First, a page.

Have you been a fan of The Great British Bake Off (or as it is known in North America - The Great British Baking Show)?
I must digress to mention - in case you didn't already know - the Great 2016 GBBO catastrophe. The program is moving from BBC and Mary, Sue and Mel have abandoned ship. Whether you'll keep watching will depend on how much you like Paul Hollywood and/or the program concept. I have seen up to Series 6 when Nadiya won, but there is still a Series 7 with the old gang airing eventually on this side of the pond.
By the way - did you know there is a casting call out right this minute for participants for The Great Canadian Baking Show to be aired on CBC?
Anyhow, I thought it was mean when participants were asked to make puff pastry from scratch - seems like such a time-consuming task when most people always purchase it. I recall when it was sold in "blocks" that had to be rolled out (seems that is still available), but I love to use brands that are already rolled out into sheets - usually two per package. Yay!!
It's dawning on me that I like puff pastry in both sweet and savoury manifestations. Maybe it's the delicate crunch (and I have written before about how I like "crunch"). The sugary crunch delivered in Palmiers makes me happy. They are considered to be a French pastry, but apparently are also popular in Puerto Rico where they are called "ears". [Source]
This recipe is from America's Test Kitchen's 2012 Christmas Cookie edition. Their method yields 24 very large cookies, but I have modified it to yield 40 smaller cookies. They are super easy to make, but require a 45 minute freezer stage so keep that in mind.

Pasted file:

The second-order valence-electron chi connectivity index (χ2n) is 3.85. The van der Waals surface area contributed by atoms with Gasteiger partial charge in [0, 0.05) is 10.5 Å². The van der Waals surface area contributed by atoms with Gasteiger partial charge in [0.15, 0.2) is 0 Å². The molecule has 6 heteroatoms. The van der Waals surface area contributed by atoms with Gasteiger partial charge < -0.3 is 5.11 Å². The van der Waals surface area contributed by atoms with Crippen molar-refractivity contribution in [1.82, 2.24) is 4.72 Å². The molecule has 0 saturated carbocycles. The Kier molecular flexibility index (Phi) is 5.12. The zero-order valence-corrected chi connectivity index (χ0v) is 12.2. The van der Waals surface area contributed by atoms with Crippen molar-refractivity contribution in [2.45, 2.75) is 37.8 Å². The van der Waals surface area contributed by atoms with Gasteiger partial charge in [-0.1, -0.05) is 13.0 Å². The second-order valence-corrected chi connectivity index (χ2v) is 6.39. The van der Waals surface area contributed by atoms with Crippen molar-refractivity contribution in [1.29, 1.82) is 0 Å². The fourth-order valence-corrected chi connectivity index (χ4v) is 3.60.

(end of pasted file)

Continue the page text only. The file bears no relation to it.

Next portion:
- take the puff pastry out of the freezer - most brands suggest thawing it in the fridge overnight
- prep the sugar mixture
- line two cookies sheets with parchment
- preheat oven to 375 F
2/3 cup (4 2/3 oz) sugar
1/2 tsp ground cinnamon
1/4 tsp ground cardamom
1/8 tsp salt
2 sheets puff pastry thawed
Whisk together. This is going to be used for both "filling" and to sprinkle on your work surface.
Sprinkle 1/4 cup on the work surface and lay one sheet on top. Sprinkle that sheet with 2 TB of the mixture. Lay the second pastry sheet on top, and sprinkle with the remainder of the mixture.
Gently roll the puff pastry sheets into a rectangle - about 11 x 15". The brand I buy usually comes in sheets measuring about 10 x 10, so gently rolling in one direction gets you to 11 x 15".
Cut the 11 x 15 sheet in half at the 7.5" mark - ending up with two sheets, each 11 x 7.5". With each sheet, roll the two short ends to the centre until they meet. Aim for a happy medium - not too tight, not too loose.
Wrap the dough tightly in plastic wrap and freeze for about 45 minutes.
Remove one roll from the freezer and, using a sharp knife, slice it into 10 pieces.
Bake in a 375 F oven for 14-16 minutes, flip the cookies and rotate the pan and then bake for another 4-6 minutes - until they are a nice toasty brown colour. Keep a close eye on them at the end to avoid over-baking.
Puff pastry bakes up best when it is cold, so keep the second in the freezer until just before the first sheet comes out of the oven.
Transfer baked cookies to a wire cooling rack. They should be cool and crisp after about 45 minutes. Thye store well in a dry, air-tight container.
Notes and Tips...
- Large Palmiers - the original recipe has you create the roll from the large 11 x 15 sheet - again rolling the short ends to the centre. If you are baking one sheet at a time, they suggest removing the roll from the freezer and cutting it in half. Return one half to the freezer and from the other half cut 12 cookies - then bake as above.
- For KB Recipe Attribution Practices please click here.